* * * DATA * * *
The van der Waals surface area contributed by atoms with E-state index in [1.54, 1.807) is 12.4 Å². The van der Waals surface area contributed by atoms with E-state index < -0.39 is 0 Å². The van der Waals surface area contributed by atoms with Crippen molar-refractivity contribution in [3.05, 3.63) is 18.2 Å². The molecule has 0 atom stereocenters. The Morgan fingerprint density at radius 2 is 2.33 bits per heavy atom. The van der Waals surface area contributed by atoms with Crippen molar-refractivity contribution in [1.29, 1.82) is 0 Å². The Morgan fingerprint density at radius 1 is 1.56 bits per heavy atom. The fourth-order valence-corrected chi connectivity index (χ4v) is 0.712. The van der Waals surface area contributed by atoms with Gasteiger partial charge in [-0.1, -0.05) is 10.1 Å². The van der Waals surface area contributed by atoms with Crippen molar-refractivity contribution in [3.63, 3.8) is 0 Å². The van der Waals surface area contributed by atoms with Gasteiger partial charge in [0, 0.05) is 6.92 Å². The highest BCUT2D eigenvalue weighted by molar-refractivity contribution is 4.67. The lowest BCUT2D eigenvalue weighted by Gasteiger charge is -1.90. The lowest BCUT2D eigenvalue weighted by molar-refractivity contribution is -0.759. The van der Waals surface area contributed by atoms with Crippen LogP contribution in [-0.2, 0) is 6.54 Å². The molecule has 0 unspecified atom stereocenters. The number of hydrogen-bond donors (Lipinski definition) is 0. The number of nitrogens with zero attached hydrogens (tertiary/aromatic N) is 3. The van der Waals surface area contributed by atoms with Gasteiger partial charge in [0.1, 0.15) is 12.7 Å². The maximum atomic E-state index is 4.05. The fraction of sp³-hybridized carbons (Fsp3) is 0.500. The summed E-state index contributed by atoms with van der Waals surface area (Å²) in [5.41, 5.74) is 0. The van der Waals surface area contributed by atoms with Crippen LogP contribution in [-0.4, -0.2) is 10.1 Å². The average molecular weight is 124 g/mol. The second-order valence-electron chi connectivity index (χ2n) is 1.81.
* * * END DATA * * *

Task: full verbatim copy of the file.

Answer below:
The van der Waals surface area contributed by atoms with E-state index in [1.54, 1.807) is 12.4 Å². The van der Waals surface area contributed by atoms with E-state index < -0.39 is 0 Å². The van der Waals surface area contributed by atoms with Crippen molar-refractivity contribution in [3.05, 3.63) is 18.2 Å². The molecule has 0 atom stereocenters. The Morgan fingerprint density at radius 2 is 2.33 bits per heavy atom. The van der Waals surface area contributed by atoms with Crippen molar-refractivity contribution in [1.29, 1.82) is 0 Å². The Morgan fingerprint density at radius 1 is 1.56 bits per heavy atom. The fourth-order valence-corrected chi connectivity index (χ4v) is 0.712. The van der Waals surface area contributed by atoms with Gasteiger partial charge in [-0.1, -0.05) is 10.1 Å². The van der Waals surface area contributed by atoms with Crippen molar-refractivity contribution in [3.63, 3.8) is 0 Å². The van der Waals surface area contributed by atoms with Gasteiger partial charge in [0, 0.05) is 6.92 Å². The highest BCUT2D eigenvalue weighted by molar-refractivity contribution is 4.67. The lowest BCUT2D eigenvalue weighted by Gasteiger charge is -1.90. The lowest BCUT2D eigenvalue weighted by molar-refractivity contribution is -0.759. The van der Waals surface area contributed by atoms with Crippen LogP contribution in [-0.2, 0) is 6.54 Å². The molecule has 0 unspecified atom stereocenters. The number of hydrogen-bond donors (Lipinski definition) is 0. The number of nitrogens with zero attached hydrogens (tertiary/aromatic N) is 3. The van der Waals surface area contributed by atoms with Gasteiger partial charge in [0.1, 0.15) is 12.7 Å². The maximum atomic E-state index is 4.05. The fraction of sp³-hybridized carbons (Fsp3) is 0.500. The summed E-state index contributed by atoms with van der Waals surface area (Å²) in [5.41, 5.74) is 0. The van der Waals surface area contributed by atoms with Crippen LogP contribution in [-0.4, -0.2) is 10.1 Å². The average molecular weight is 124 g/mol. The second-order valence-electron chi connectivity index (χ2n) is 1.81.